Washington Ralph Nader, the candidate many Democrats blame for Al Gore's loss in 2000, will announce on Sunday whether he will make another bid for the White House, with all signs pointing to the consumer advocate joining the race as an independent.
If Nader decides to run, his late start, lack of party affiliation -- he won't be on the Green Party ticket this time -- and the challenge of getting his name on ballots in 50 states weigh against his candidacy.
So does the palpable anger among many Democrats after nearly four years of a Republican in the White House.
Calling Nader "egomaniacal," veteran Democratic strategist Dane Strother said the independent would "have the same impact he had last time. He would hand the presidency to George Bush."
Democratic National Committee Chairman Terry McAuliffe said he met with Nader several times urging him not to run because he could pull votes from the Democratic nominee.
"I don't want Ralph Nader's legacy that he got George Bush for eight years in this country," McAuliffe said on CNN. "I'm urging everybody to talk to Ralph Nader. I'd love him to take a role with our party, to energize people, to get out there and get the message out."
After weeks of postponing his decision, Nader will appear on NBC's "Meet the Press" to make the announcement, said Linda Schade, a spokeswoman for Nader's presidential exploratory committee. Schade declined to say what the decision would be, but said that Nader would be available for interviews after the television appearance and that he planned to hold a news conference Monday.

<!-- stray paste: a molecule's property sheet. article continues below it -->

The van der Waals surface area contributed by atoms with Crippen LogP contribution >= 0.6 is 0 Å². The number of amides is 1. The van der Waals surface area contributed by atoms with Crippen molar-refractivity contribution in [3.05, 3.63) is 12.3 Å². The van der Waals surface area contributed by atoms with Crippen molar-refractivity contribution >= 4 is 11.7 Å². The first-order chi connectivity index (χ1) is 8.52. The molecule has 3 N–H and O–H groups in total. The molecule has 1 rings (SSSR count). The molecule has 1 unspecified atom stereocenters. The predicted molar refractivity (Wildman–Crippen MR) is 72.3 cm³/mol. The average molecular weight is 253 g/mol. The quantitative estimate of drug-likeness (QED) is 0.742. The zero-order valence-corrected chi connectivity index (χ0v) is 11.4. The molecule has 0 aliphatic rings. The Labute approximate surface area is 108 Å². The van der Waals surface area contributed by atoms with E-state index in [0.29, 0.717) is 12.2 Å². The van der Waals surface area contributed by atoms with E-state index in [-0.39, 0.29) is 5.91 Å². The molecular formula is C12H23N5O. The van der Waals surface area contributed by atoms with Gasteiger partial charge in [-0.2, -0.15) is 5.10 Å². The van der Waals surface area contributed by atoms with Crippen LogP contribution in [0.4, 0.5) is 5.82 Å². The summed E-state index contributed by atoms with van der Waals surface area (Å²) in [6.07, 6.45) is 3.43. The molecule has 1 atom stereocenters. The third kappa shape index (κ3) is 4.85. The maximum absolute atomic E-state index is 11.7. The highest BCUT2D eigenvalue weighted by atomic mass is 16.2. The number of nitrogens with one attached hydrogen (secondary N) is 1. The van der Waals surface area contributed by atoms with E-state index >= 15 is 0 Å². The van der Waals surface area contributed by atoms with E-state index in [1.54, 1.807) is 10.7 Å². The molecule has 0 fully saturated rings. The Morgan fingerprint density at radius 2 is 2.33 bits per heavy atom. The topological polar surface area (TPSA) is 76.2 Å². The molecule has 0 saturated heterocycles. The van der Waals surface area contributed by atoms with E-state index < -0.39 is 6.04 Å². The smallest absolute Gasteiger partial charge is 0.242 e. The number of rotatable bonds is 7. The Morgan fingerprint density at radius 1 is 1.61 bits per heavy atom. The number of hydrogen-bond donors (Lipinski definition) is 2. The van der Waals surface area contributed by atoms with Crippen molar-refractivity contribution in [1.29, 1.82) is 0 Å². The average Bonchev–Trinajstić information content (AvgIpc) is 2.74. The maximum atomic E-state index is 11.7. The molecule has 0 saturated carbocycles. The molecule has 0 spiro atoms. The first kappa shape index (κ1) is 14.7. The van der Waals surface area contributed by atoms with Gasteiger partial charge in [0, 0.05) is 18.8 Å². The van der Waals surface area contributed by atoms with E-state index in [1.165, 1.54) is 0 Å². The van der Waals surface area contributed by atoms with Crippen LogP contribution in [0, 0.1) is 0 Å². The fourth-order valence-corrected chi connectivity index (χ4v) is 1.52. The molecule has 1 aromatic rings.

The prominent staging of his announcement, after months of active fund raising, suggests Nader, who turns 70 next week, is ready to take his progressive agenda directly to the voters, despite Democratic grumblings that he would only be helping President Bush secure another term.
As the Green Party's nominee in 2000, Nader appeared on the ballot in 43 states and Washington, D.C., garnering 2.7 percent of the vote. But in Florida and New Hampshire, Bush won such narrow victories that had Gore received Nader's votes in those states, he would have won the general election.
In six other states that Gore won -- Iowa, Maine, Minnesota, New Mexico, Oregon and Wisconsin -- Nader received more votes than Gore's margin of victory, making those races even closer for the Democrats.
Despite being described by some as a spoiler, Nader for months has been gauging support for another run through an Internet site and exploratory committee.